The Abrahamic Covenant
The Abrahamic Covenant has greatly influenced the course of human history, as it was the watershed moment in God's decision to save the world from sin (Galatians 3:8). The promise is affirmed as an everlasting covenant throughout the Bible (Genesis 17:7-8); Psalm 105:9-12), and the Apostle Paul confirmed that it could never be annulled (Galatians 3:17). Most theologians agree that the covenant was unconditional, although some believe it was conditional upon Abraham showing his willingness to sacrifice his son Isaac (Genesis 22:15-18) - an act that Abraham fulfilled completely. The return of the Jewish people to the Land of Canaan - their everlasting possession - is in fulfillment of the promises contained in the Abrahamic Covenant.
Those Christians who hold that the Land of Canaan is the everlasting possession of the Jewish people are sometimes denigrated for interpreting the scripture "literally." The truth is that Christian Zionists are not literalists or spiritualists (the allegorical method of interpretation); they are contextualists. Scripture should be interpreted based on the nature of the context. If the context is literal, then the verses in the context should be interpreted literally. If it is spiritual or figurative, then it should be interpreted accordingly. For instance, when Jesus said, "I am the door," the context is clearly figurative and needs to be interpreted as such.
- Literal interpretation of the Abrahamic Covenant accords with some 46 scriptures. Each of these passages confirm God's promise of the Land of Canaan to Abraham's descendants. The promise of land was repeated to Isaac and then to Jacob (Gen. 50:24); the Sinaitic Covenant (Mosaic Covenant) required obedience in order to dwell in the land (Deuteronomy 28:1-2,13,38-58); the Hebrew prophets foretold of exile from the land (Jeremiah 5:19); and they promised a return to the land in fulfillment of God's promise to Abraham (Jeremiah 16:14-16)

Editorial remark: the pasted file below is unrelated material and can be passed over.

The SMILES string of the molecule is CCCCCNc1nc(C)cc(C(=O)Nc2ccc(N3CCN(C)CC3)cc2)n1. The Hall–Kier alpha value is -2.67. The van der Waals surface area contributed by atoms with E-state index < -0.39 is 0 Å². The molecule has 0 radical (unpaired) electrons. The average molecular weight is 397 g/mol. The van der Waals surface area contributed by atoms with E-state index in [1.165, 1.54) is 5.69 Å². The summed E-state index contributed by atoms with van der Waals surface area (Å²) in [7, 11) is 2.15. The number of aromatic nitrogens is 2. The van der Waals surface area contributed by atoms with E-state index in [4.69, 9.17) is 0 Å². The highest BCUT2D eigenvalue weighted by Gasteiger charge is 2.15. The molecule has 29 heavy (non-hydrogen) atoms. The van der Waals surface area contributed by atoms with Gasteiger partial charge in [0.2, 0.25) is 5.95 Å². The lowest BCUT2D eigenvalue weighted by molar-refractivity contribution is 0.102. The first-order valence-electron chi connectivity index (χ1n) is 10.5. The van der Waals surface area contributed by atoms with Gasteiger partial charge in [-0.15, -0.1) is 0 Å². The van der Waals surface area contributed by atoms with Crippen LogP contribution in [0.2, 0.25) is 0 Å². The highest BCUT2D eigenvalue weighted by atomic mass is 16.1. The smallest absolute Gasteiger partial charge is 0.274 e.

- Replacement Theology spiritualizes or reconstructs the Abrahamic Covenant, invalidating the promises made to the Jews and appropriating them for the church. This theology, which denigrates the Jewish people as cursed and rejected by God, has been the root of Christian anti-Semitism and persecution of the Jewish people for centuries.
- Fulfillment Theology is a term often used today by theologians to avoid the expression "replacement theology." Other titles that have been used include "enlargement," "expansion," and/or "transference" theology. All of these theologies hold the same basic premise as "replacement" theology: that the church is the new or true Israel.
The God of the Bible is the God of the whole earth. Yet, His promise of this one little piece of land to one family - the descendants of Abraham through Isaac and then Jacob - is confirmed and repeated in the scriptures 46 times. Clearly, this attention affirms the importance of the land in God's purposes. Land is a necessary element for forming a nation, and here it provided an essential foundation for the children of Israel to grow in numbers and build a national identity with national institutions.
The land also provided a stage on which the Almighty God carried out his plan of world redemption. Since the gifts and callings of God are irrevocable (Romans 11:29), and Israel would never cease to be a nation before Him (Jeremiah 31:36), their possession of this land is also everlasting (Genesis 17:8). Indeed, God's faithfulness to this Covenant is held up before discouraged believers in the Book of Hebrews as proof that He will be faithful to the promises made to them in the New Covenant (Hebrews 6:13-20).